We were supposed to go in 2020, didn’t even consider it in 2021, and finally just made it happen in 2022. Rome, Florence and Tellaro, Italy for two weeks in the high summer heat and high tourist season. Such is the way when your partner is on a school teacher schedule. A small price to pay for such an adventure. I was nervous about spiking Covid cases and jumping from almost no big social activity for over two years to crowded city life and walking on a not-yet healed foot with plantar fasciitis. But we made it through unscathed by the virus and uninterested in the crowds. And if my foot made me hobble a bit, I felt right at home with the nonnas wobbling along the cobblestones.
We started our trip in Rome and, yes, we went to the colosseum and forum, the Trevi Fountain, Piazza Navonna and the now-painfully popular Trastevere neighborhood. They were all overcrowded and mostly unpleasant, especially when experienced in 90+ degree heat. But so much more of our trip was spent in the quiet early hours and in slightly less-traveled spaces and this was delightful. I really appreciated the layered history of the city and how the layers were often visible, butting up against each other and still talking to each other.
Our next stop was Florence where we were greeted by a very enthusiastic host to her spacious 2nd floor flat in a quiet, local neighborhood. As in Rome, the heat was intense as were the crowded tourist hot spots. We did our early morning thing and veered off onto less crowded routes as often as possible. Touring the Uffizi, making a b-line to the Botticelli’s before anyone else got there (a true victory!) kind of wiped me out on Jesus, Mary and John the Baptist. Still, we enjoyed the ruins and tiny museum in Fiesole, a random surprise hike up a steep street to Fort Belvedere’s sweeping city views and just wandering around the Oltrarno, eating all the best nut-based gelato.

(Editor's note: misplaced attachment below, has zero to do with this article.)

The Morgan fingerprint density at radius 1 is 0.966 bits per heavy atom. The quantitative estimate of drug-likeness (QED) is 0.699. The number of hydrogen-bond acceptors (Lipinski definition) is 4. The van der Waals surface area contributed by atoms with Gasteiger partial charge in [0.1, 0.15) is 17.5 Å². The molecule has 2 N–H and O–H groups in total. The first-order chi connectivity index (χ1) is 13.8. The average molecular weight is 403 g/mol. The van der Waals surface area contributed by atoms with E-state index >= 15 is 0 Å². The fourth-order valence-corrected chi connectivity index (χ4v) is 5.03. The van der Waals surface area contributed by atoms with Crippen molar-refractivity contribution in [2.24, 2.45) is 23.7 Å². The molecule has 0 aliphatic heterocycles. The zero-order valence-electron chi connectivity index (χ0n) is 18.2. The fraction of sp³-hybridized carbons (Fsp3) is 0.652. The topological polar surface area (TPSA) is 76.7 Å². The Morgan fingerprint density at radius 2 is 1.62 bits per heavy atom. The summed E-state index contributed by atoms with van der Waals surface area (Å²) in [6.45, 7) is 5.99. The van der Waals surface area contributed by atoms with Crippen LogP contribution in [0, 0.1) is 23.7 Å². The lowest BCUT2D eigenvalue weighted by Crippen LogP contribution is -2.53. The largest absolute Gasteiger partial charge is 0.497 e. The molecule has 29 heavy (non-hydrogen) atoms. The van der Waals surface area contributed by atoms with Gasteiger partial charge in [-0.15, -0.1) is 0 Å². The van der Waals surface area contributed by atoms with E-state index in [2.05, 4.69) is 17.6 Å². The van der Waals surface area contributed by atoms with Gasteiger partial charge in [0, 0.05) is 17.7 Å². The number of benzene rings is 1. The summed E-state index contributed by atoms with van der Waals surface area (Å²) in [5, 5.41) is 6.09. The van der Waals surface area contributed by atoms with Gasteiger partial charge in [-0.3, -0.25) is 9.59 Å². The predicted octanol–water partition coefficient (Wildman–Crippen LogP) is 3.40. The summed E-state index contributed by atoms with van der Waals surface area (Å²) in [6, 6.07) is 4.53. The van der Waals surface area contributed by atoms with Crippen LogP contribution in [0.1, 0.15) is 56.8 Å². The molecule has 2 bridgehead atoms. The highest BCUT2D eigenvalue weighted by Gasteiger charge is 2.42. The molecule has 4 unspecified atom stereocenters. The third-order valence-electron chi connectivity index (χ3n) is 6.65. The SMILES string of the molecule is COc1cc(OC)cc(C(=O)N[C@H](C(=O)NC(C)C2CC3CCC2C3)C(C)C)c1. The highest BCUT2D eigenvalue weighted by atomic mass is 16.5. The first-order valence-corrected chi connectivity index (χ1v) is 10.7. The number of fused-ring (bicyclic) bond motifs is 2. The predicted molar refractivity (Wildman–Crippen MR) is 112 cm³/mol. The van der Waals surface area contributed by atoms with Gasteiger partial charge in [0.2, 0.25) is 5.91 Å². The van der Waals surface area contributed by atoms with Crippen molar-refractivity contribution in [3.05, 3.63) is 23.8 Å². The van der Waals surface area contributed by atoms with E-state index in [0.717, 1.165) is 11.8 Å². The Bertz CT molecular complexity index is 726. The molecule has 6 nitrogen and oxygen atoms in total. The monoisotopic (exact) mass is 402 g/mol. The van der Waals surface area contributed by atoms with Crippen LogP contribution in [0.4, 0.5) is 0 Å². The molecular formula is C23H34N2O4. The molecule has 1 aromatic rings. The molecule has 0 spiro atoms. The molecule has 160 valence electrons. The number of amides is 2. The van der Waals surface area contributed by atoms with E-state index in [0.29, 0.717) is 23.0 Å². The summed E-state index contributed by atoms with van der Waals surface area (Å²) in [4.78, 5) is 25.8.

We were really ready to escape the treeless city life by the time we reached Tellaro, a small village south of the insanely overcrowded Cinque Terre. Tellaro sits on the Bay of Poets in the Ligurian Sea. It’s the water where Shelley drowned in a storm 200 years ago. It’s also the water we swam in many times a day off the rocks less than 30 seconds from the front door of where we stayed. Our home in Tellaro was that of a traditional fisherman’s from around the 1200s, or so the host said, a skinny home with one room on each floor. The top bedroom was warm and buggy at night but we barely cared because of the views and the charm. The whole town was perfect and we barely left, except to go on a crazy steep hike one morning. The town was busy over the weekend then got quiet, but almost all the tourists were Italians, mostly families and almost entirely mellow. We saw two cruise ships out near the Cinque Terre towns and agreed we had our own charming town right where we were. Sean fell in love with Marco’s bodega just up the narrow street from our house and we ate well from his supplies: fresh pasta, pesto, spinach pie, salami, cheese, and fig pastry. Our last day in Italy was spent in the hassle upon hassle of getting to Pisa for a one-night stay before our flight out, but I’m going to pretend it ended in Tellaro, bobbing all by ourselves first thing in the morning in the warm turquoise water.